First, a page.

The Goods and Services Tax (GST) council, which is headed by union finance minister Arun Jaitley and comprises his counterparts from all the states, will meet on Thursday and Friday, in a bid to arrive at a consensus on the issue of tax rates. Here is all that you can expect from this crucial two-day meeting.
What’s on top of the GST Council’s agenda? Why is this meeting crucial?
The council will try and find a consensus on the question of the actual tax rates that will be applicable once the new indirect tax regime is rolled out. This is the third time the GST Council is meeting since it was formed. This meeting is crucial because it comes just weeks before the winter session of Parliament later this month, during which the government will bring the second part of the legislation—bills on Central GST and Integrated GST—which are crucial to implement the GST regime.
The government has set itself a goal of implementing the GST by 1 April 2017, and is running against time. If the Centre and states cannot arrive at a consensus during this meeting, the government could find it tough to keep this deadline. Besides tax rates, the council will also take up the issue of dual control of Centre and states over the issue of assessment.
What are the proposals for tax rates?
The Centre is proposing a commodity-wise multi-tier tax rate structure at 4%, 6%, 12%, 18% and 26%. While it proposes to tax gold and other precious metals at 4%, others goods will be put into one of the other tax slabs. In addition, it has proposed levying an additional cess on demerit goods including aerated drinks, tobacco and pollution-causing agents. This will be over and above the 26% tax on these items. This cess, the Centre hopes, will generate Rs 50,000 crore, which will help it compensate producing states for the revenue shortfall they are likely to suffer following the implementation of the GST.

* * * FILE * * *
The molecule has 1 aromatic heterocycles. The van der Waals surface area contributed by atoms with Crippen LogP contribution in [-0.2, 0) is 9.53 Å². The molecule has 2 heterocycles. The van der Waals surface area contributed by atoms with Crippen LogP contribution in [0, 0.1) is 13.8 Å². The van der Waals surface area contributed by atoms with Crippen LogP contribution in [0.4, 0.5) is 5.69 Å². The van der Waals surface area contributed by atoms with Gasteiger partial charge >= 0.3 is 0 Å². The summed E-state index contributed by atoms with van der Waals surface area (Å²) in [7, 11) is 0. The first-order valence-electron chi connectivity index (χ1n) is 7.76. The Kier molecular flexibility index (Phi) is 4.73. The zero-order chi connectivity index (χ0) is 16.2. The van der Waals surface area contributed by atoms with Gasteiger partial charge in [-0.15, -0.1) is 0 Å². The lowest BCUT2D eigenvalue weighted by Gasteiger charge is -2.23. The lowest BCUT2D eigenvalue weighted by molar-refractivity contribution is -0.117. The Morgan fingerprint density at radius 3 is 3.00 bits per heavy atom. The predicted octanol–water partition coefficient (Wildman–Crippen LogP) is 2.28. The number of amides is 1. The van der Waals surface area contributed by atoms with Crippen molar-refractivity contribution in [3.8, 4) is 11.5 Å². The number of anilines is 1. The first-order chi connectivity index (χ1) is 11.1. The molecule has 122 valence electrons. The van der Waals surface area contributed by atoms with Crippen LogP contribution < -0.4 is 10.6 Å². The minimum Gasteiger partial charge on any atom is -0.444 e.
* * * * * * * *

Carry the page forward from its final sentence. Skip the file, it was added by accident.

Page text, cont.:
So, what are the major disagreements between the Centre and states?
If news reports are to be believed, several states including Uttar Pradesh, West Bengal and Kerala have a problem with the 26% tax rate on demerit goods, which they contend is low, and the additional cess proposed to be levied on the same. States say that since consumer durables are already taxed between 27% and 34% in the present system, goods like tobacco should be taxed at 28-30% at least. They also say that the Centre’s imposition of a levy would deprive them of revenue, even if the proceeds are used to compensate producer states. They also say that the Centre wants to keep the highest tax slab at 26% so that it can levy an additional cess in future, if it needs to shore up its revenue.
Can the Centre have its way in the council, even if most states oppose its proposals?
Not really. As VCCircle had noted earlier, every decision of the council needs to be passed with at least a three-fourths majority. The Centre’s vote carries a one-third weight in the council while the states have a collective weight of two-thirds, thus making them a formidable block. Therefore, a consensus will be the best way forward for both the Centre and the states.
Moreover, the central government would like that the issue of tax rate be resolved via a consensus as it needs to get the next round of legislation passed in the winter session of parliament, if the GST has any chance of being implemented by April 2017. The government would want opposition parties on its side, as it does not enjoy a majority in the Rajya Sabha, where the remaining GST-related legislation will need to be passed for them to become law.
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